Airlines Put Profit Over Passenger Safety in Letter to White House

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October 6, 2011

The Air Transport Association (ATA) sent a letter to the White House budget office on September 15, 2011 claiming that pending regulation designed to fight pilot fatigue would lead to the loss of 27,000 industry jobs and cost $2 billion a year. The ATA, US airline carrier's top trade group, told the Obama administration that airlines would simply be unable to bear the costs associated with the new regulation.

The pilot fatigue regulation, proposed by the Federal Aviation Administration (FAA) in 2010, includes boosting pilot rest requirements and limiting daily, weekly and monthly flight hours. The legislation was sparked by the tragic crash of a Colgan Air commuter flight in 2009, which killed 50. An investigation into the fatal plane crash revealed that pilot fatigue was a contributing factor, triggering outrage and criticism of pilot training and current regulation.

The letter sent by the airlines cited a 10-year estimate analysis by Oliver Wyman consultants. According to the ATA, job losses "at a time when unemployment persists" would be staggering. Nowhere in the letter, however, is the ATA's concern for public safety a priority.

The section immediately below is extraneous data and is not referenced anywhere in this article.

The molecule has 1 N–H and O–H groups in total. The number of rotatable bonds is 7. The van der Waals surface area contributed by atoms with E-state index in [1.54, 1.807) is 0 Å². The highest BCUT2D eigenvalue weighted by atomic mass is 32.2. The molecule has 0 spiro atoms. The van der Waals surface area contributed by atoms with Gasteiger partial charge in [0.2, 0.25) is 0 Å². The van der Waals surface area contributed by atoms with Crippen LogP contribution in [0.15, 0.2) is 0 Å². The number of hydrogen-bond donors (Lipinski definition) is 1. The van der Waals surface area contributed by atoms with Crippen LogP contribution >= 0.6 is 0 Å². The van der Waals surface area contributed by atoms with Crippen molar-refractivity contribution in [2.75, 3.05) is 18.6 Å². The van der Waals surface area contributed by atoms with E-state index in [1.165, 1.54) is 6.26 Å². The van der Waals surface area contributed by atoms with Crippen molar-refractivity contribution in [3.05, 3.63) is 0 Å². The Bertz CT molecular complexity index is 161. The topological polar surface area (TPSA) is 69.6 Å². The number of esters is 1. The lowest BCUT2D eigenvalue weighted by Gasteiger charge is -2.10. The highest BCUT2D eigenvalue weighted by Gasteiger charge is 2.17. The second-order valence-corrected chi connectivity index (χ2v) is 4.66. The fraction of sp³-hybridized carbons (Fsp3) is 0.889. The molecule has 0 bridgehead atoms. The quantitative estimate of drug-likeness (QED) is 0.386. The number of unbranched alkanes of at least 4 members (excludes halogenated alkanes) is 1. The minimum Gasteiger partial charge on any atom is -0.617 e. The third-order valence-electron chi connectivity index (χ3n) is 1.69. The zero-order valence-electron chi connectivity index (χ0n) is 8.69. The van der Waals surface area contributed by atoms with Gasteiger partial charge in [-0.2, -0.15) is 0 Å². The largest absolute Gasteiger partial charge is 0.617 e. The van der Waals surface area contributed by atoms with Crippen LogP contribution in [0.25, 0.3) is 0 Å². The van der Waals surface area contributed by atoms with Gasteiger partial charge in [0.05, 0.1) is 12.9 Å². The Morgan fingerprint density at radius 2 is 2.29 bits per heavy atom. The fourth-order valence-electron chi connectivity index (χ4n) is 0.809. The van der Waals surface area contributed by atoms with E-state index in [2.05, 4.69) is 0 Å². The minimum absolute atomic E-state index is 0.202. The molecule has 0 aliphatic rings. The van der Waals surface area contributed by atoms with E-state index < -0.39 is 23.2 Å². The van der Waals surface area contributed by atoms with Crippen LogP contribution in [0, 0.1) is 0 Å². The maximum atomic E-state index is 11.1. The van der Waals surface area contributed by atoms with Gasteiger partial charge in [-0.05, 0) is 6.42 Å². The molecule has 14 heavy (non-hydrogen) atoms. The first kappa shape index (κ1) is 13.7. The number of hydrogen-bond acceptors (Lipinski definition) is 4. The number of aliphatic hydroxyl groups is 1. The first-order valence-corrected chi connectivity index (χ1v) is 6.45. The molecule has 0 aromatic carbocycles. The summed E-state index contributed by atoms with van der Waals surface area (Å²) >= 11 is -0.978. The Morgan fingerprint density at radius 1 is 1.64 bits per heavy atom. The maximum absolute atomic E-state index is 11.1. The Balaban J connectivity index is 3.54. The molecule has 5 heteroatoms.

"As to the airlines' 'study' that tightening up pilot rest and duty time rules to address the proven link between pilot fatigue and airline crashes would cost money, I find it very disturbing that the airline industry would so easily cast aside public safety under the guise of job elimination. Something must be done and to do nothing and let people keep dying is an outrage." said Baum Hedlund attorney and former airline captain, John Greaves.

"These figures of job loss and loss of two billion revenue dollars are unsupported by any other credible data than the airline industry's self-serving 'report.' Even if true, the message is still just as egregious."

"The issue of pilot fatigue has been shown to be at the root of numerous airline accidents for decades, and yet the so-called safe limits on pilot flight and duty times are demonstratively at odds with reality," Greaves said, adding, "Study after study has shown that a 16-hour duty day with a mere eight hours of downtime until the next cycle is inadequate and inconsistent with good airline safety policy."